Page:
Day 7 After spending the early morning birding around Valle de Anton again, we will travel back to Panama City where we will spend the afternoon at the Metropolitan National Park. Here, the forests are much drier than around Gamboa and consequently they support a different range of species. The beautiful Rosy Thrush-tanager is common here, as is Red-throated Ant-tanager. Other birds we may see include Grey and Roadside Hawks, Squirrel Cuckoo, Lineated Woodpecker, Streak-headed Woodcreeper, Boat-billed, Sepia-capped, Streaked and Yellow–olive Flycatchers, Dusky and White-bellied Antbirds, Lance-tailed Manakin, House, Plain, Rufous-breasted and Rufous-and-white Wrens, Tropical Mockingbird, Southern Beardless-tyrannulet, Yellow, Yellow-crowned and the endemic Yellow–green Tyrannulets, Common and Slate-headed Tody-flycatchers, Golden-fronted and Scrub Greenlets, Tropical Gnatcatcher, Yellow-backed Oriole, Crimson-backed Tanager and Ruddy-breasted Seedeater. In the late afternoon we will check into a comfortable hotel close to the airport for a four-night stay.
Day 8 Cerro Jefe and Cerro Azul are subject to inclement weather, so we have allowed two days to cover as much of the habitat as possible and can reverse today’s itinerary with tomorrow’s if necessary to ensure that we spend our time as productively as possible. Today, we plan to visit the forests in the foothills of Nusagandi, where we will look for some of Panama’s most sought-after birds. In the mountains along a trail, we will look for the highly localised Spiny-faced Antshrike. Another elusive bird here is the Sapayoa, a bird of uncertain taxonomy found in the understorey. Other species found in this bird-rich habitat include Swallow-tailed Kite, Semiplumbeous and Broad-winged Hawks, Slaty-backed Forest-falcon, Spotted Woodcreeper, Spot-crowned Antvireo, Dull-mantled Antbird, Black-capped Pygmy-tyrant, Northern Schiffornis, Tawny-faced Gnatwren, Bananaquit, Green and Shining Honeycreepers and Dusky-faced, Tawny-crested and the near-endemic Sulphur-rumped Tanagers. In the afternoon we will visit a patch of woodland in the upper Bayano Valley where we should find the restricted-range Black Antshrike.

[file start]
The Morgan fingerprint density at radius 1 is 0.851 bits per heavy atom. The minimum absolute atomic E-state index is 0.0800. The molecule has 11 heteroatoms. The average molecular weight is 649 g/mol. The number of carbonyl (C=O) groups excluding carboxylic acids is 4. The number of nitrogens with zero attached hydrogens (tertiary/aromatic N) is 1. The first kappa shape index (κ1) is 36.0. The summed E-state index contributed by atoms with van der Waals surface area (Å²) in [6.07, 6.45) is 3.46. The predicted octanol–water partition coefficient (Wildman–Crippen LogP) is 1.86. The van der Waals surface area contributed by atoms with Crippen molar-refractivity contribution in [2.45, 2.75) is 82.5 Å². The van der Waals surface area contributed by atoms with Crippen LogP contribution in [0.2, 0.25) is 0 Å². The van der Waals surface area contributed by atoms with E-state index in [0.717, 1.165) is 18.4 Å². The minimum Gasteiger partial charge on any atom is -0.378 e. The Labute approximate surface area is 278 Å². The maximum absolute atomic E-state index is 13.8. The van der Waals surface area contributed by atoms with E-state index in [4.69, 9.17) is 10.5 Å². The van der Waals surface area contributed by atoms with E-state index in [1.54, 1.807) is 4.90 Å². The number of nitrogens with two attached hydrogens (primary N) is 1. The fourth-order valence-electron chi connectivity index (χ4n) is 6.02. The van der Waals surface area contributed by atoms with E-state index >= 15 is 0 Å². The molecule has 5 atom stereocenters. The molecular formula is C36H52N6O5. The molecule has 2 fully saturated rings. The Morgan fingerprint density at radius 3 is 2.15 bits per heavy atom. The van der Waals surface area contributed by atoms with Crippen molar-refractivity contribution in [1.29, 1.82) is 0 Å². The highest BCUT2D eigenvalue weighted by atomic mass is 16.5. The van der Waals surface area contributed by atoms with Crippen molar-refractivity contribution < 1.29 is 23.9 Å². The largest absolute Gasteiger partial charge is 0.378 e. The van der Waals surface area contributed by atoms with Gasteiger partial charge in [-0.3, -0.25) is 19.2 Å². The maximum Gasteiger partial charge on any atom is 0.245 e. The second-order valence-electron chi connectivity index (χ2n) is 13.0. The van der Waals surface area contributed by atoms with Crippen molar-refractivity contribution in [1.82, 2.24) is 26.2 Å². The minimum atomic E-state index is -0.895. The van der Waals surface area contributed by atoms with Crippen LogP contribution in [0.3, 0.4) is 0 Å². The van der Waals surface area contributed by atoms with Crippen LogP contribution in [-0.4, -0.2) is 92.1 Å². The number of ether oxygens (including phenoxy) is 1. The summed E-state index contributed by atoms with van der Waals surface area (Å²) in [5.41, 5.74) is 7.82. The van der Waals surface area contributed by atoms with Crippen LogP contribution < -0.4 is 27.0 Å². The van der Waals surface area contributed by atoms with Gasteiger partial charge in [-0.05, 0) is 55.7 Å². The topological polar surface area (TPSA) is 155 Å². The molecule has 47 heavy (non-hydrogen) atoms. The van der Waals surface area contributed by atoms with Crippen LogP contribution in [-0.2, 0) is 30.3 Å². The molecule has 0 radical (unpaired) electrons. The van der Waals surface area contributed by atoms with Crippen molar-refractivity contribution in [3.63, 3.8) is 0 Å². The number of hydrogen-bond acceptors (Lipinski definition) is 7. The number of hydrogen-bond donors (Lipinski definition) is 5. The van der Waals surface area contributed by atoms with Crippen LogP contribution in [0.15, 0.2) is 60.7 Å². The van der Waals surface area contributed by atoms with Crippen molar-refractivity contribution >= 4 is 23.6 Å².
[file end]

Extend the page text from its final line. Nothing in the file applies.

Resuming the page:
Day 9 Cerro Jefe and Cerro Azul are home to many interesting species, some of which are only shared with the inaccessible summits of Cerro Brewster and Cerro Tacarcuna in eastern Panama. The top of these isolated mountains are covered with elfin forest where our primary targets are Violet-capped Hummingbird and Tacarcuna Chlorospingus. In addition, we will look for Scaled Pigeon, Violet-headed Hummingbird, Grey-breasted Wood-wren, Long-billed Gnatwren, Slate-throated Redstart, Scarlet-thighed Dacnis, White-vented and Tawny-capped Euphonias, Hepatic and Black-and-yellow Tanagers, Black-striped Sparrow, Chestnut-bellied Seed-finch and Yellow-faced Grassquit. In more sheltered forest patches downslope we may find mixed flocks containing Speckled Tanagers and possibly even the elusive Rufous-winged Tanager. If we are extremely lucky, we may even find a Blue-fronted Parrotlet.
Day 10 Today we will head east on the Pan-American Highway to the Bayano Lowlands which form the westernmost limit for several Darien endemics and specialities such as Barred Puffbird, Orange-crowned Oriole, White-eared Conebill and Green-and-rufous Kingfisher. The edge of the Bayano Lake is good for Cocoi Heron and Pied Water-tyrant. Along the Achiote Road where the habitat is more open, an amazing 380 bird species have been recorded in just one day by the Panama Audubon Society on their Christmas Bird Count. Although we won’t see this number, it is a terrific site for birding and we will focus our efforts on looking for Snail Kite, Lesser Swallow-tailed Swift, Black-throated Trogon, Black-breasted Puffbird, Spot-crowned Barbet, Bare-crowned and Bicoloured Antbirds, White-headed Wren, Red-breasted Blackbird, Montezuma Oropendola and Black-headed Saltator.
Day 11 There may be some time for early morning local birding before we return to the airport to catch our lunchtime overnight flight back to the UK with arrival on day 12.
General Information The climate can vary from hot and humid in the lowland rainforests to cool in the mountains. Some rain is possible. The tour pace is moderate with generally easy walking, although at altitude some extra effort is needed. There are some health requirements, which should be referred to your GP.
Group size Minimum number for tour to go ahead: 8; maximum group size: 10 with 1 leader.